Creating and Releasing v. Perfectionism

Release AT Spruce Painting the A.T. with Love

As the first mural comes to a close, I’m focusing on releasing.

Releasing your work into the world as an artist, a craftsman, a maker of any kind can be a thrilling experience. Lately I’ve been holding on so tightly that it feels both scary and relieving to finally release this baby into the world. Elizabeth Gilbert, writer of Big Magic–a book about harnessing creativity which I enthusiastically recommend!!–cautions against thinking of your works as children. Yet it’s such a challenge to do anything but. They are children of your soul! The spontaneous results of your heart and hands making love with the ideas and energy that inspire you. I suggest that they are your children, but that we take a different approach to parenting. a more Montessori style: we must let them choose their own names and their own ways and release, release, release, not hover, so that they can make their full appearance and take on lives of their own. They have no choice but to flow out into and mingle with the world, inspiring others in the same creative spirit from which they were born!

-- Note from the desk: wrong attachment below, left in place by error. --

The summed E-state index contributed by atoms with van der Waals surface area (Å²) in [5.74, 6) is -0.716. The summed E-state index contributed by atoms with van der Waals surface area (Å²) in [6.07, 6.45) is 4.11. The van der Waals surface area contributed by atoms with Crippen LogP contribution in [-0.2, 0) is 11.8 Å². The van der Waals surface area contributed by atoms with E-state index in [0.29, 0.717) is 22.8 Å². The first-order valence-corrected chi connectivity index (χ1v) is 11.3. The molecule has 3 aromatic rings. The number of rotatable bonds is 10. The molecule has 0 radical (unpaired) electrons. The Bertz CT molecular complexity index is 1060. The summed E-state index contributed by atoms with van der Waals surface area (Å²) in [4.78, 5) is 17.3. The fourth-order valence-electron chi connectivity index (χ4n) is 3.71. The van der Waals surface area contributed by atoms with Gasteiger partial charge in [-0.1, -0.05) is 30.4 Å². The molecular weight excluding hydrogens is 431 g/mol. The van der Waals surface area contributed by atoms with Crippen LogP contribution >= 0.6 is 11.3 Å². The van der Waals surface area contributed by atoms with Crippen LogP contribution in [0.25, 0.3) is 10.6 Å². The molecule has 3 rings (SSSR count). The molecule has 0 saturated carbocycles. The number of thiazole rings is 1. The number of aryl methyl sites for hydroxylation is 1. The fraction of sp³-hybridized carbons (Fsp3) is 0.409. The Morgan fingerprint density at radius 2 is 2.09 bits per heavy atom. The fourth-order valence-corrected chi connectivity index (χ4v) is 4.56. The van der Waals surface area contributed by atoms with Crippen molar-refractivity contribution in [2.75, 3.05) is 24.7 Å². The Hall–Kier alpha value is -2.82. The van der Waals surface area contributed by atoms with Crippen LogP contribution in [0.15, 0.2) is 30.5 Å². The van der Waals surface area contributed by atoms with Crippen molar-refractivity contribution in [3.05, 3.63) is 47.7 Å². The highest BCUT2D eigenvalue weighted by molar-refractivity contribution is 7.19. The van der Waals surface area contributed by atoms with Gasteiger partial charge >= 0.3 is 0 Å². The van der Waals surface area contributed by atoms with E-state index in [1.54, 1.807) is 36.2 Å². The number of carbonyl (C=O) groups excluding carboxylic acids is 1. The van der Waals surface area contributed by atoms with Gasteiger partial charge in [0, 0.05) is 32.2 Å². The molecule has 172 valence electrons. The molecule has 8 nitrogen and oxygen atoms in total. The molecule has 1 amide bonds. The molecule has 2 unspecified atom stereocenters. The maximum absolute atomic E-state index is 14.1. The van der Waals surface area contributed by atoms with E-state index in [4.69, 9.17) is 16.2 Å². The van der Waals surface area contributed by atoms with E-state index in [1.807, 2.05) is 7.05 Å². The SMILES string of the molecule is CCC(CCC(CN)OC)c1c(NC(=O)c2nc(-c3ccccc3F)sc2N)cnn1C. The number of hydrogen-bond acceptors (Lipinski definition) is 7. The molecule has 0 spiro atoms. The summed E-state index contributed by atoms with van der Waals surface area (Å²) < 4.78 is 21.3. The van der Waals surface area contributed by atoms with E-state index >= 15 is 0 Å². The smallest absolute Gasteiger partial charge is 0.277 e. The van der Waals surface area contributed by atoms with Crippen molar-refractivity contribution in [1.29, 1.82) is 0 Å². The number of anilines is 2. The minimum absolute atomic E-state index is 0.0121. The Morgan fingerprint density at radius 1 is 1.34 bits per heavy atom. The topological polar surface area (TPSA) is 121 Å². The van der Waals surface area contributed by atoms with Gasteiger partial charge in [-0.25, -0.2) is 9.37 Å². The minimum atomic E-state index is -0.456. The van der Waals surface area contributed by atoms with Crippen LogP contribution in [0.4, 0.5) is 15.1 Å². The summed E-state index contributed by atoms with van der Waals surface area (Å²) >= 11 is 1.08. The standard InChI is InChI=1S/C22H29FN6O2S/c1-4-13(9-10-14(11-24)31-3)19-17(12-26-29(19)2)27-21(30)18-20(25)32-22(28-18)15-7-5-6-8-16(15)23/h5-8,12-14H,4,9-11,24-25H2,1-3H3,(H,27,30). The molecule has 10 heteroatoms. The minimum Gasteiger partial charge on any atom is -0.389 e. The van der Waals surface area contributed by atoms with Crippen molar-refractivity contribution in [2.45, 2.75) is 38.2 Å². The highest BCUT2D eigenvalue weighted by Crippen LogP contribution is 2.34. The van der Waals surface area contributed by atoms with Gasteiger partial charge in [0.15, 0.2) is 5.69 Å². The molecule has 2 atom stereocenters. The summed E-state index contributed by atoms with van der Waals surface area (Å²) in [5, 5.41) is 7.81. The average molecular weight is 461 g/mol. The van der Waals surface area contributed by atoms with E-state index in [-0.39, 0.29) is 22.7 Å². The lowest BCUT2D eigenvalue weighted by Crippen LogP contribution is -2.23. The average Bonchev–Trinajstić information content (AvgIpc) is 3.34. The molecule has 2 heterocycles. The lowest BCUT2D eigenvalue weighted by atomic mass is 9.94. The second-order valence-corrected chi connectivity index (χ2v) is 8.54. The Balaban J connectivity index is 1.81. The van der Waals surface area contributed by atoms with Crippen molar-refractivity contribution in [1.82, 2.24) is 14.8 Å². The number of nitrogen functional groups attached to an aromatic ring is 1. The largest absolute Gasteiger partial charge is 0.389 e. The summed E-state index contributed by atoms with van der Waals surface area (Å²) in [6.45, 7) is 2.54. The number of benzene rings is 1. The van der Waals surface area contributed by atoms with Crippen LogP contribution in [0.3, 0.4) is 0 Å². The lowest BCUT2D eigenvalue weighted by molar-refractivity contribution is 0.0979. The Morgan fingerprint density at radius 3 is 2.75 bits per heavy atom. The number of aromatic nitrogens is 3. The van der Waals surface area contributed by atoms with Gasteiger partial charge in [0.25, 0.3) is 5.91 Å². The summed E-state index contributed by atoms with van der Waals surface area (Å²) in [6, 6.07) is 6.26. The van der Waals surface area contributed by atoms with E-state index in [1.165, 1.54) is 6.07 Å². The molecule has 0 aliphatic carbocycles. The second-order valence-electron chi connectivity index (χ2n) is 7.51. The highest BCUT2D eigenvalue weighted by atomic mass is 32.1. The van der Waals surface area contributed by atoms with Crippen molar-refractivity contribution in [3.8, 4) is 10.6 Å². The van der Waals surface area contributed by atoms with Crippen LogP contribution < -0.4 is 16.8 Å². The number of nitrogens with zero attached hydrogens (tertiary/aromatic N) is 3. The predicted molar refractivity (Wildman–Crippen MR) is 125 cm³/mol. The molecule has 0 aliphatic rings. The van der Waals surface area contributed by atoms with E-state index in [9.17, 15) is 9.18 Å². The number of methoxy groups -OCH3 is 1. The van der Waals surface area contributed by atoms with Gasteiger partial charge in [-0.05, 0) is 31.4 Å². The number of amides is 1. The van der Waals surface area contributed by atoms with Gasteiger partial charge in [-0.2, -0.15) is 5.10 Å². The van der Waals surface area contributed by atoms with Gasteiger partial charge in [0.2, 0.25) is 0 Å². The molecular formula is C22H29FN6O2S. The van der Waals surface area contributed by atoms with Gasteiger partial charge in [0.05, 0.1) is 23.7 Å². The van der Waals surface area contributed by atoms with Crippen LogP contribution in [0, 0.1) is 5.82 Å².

In my young adulthood I really struggled with perfectionism. Life seemed so big and full of wondrous spontaneous possibilities but it was so big that when I let total spontaneity run wild I often made messes; as my actions (and messes) grew, I was reprimanded pretty harshly for the consequences of my actions. I was a daydreamer and a “space cadet” and often felt out of control (at least I kept getting that message from adults). I began regimenting myself, playing small. I wanted to be perfect, and stop making so many wild and messy mistakes. I can feel the old stomach re-tightening now as I put myself back in that old head- and body-space to write this. Art became one of the few times I could l really let loose and be myself, especially when I was all alone, and explore the contours and shapes and shadows of the world around me and my own internal one.

I feel so much compassion for this old me as I write this. Now I can see that all my perfectionistic habits were just my way of trying to make others happy—or trying to anger them less. I am so grateful that I am now cultivating the tools to let things flow, flow, flow, and build my own containers in which to do so, and by being my wild self, inspire others and make them happy. So it is with this energy that I present to the world—and the hiking community, and to this hostel—my first mural: not holding on, ready to release to make room for more work to come.

<3, LaMB <3 P.S. Stay tuned for more regular blog posts on my creative journey!

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